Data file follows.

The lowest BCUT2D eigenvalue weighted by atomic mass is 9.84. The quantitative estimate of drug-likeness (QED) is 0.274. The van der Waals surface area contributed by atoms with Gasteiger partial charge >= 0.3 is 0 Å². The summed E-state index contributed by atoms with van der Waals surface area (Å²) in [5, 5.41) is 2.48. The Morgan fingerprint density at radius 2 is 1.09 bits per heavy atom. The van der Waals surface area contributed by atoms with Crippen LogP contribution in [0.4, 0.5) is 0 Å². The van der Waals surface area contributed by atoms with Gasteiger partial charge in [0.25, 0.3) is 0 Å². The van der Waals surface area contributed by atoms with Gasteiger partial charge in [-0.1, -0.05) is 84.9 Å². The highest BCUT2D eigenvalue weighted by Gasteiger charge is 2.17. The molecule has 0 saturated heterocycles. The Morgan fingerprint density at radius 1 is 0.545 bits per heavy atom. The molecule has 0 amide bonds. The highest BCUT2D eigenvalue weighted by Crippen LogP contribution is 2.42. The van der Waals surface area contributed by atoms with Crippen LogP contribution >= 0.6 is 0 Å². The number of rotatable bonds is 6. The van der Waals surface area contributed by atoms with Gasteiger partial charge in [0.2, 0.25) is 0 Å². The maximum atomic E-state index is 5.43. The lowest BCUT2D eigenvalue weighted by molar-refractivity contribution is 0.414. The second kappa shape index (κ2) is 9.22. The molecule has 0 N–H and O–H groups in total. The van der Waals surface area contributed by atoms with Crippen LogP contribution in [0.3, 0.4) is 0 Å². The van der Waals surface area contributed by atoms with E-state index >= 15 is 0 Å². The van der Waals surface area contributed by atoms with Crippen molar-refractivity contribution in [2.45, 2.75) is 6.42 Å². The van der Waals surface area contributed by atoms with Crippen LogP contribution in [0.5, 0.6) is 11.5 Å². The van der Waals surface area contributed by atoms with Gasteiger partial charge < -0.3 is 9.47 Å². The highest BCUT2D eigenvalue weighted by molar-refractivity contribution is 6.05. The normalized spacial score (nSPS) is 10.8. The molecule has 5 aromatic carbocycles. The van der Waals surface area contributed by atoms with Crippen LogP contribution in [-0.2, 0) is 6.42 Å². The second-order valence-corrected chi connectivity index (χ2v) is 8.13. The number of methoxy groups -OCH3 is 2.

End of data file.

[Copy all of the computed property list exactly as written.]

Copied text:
The lowest BCUT2D eigenvalue weighted by atomic mass is 9.84. The quantitative estimate of drug-likeness (QED) is 0.274. The van der Waals surface area contributed by atoms with Gasteiger partial charge >= 0.3 is 0 Å². The summed E-state index contributed by atoms with van der Waals surface area (Å²) in [5, 5.41) is 2.48. The Morgan fingerprint density at radius 2 is 1.09 bits per heavy atom. The van der Waals surface area contributed by atoms with Crippen LogP contribution in [0.4, 0.5) is 0 Å². The van der Waals surface area contributed by atoms with Gasteiger partial charge in [0.25, 0.3) is 0 Å². The van der Waals surface area contributed by atoms with Gasteiger partial charge in [-0.1, -0.05) is 84.9 Å². The highest BCUT2D eigenvalue weighted by Gasteiger charge is 2.17. The molecule has 0 saturated heterocycles. The Morgan fingerprint density at radius 1 is 0.545 bits per heavy atom. The molecule has 0 amide bonds. The highest BCUT2D eigenvalue weighted by Crippen LogP contribution is 2.42. The van der Waals surface area contributed by atoms with Crippen LogP contribution >= 0.6 is 0 Å². The number of rotatable bonds is 6. The van der Waals surface area contributed by atoms with Gasteiger partial charge in [0.2, 0.25) is 0 Å². The maximum atomic E-state index is 5.43. The lowest BCUT2D eigenvalue weighted by molar-refractivity contribution is 0.414. The second kappa shape index (κ2) is 9.22. The molecule has 0 N–H and O–H groups in total. The van der Waals surface area contributed by atoms with Crippen LogP contribution in [0.3, 0.4) is 0 Å². The van der Waals surface area contributed by atoms with E-state index >= 15 is 0 Å². The van der Waals surface area contributed by atoms with Crippen molar-refractivity contribution in [2.45, 2.75) is 6.42 Å². The van der Waals surface area contributed by atoms with Crippen LogP contribution in [0.5, 0.6) is 11.5 Å². The van der Waals surface area contributed by atoms with Gasteiger partial charge < -0.3 is 9.47 Å². The highest BCUT2D eigenvalue weighted by molar-refractivity contribution is 6.05. The normalized spacial score (nSPS) is 10.8. The molecule has 5 aromatic carbocycles. The van der Waals surface area contributed by atoms with Crippen LogP contribution in [-0.2, 0) is 6.42 Å². The second-order valence-corrected chi connectivity index (χ2v) is 8.13. The number of methoxy groups -OCH3 is 2.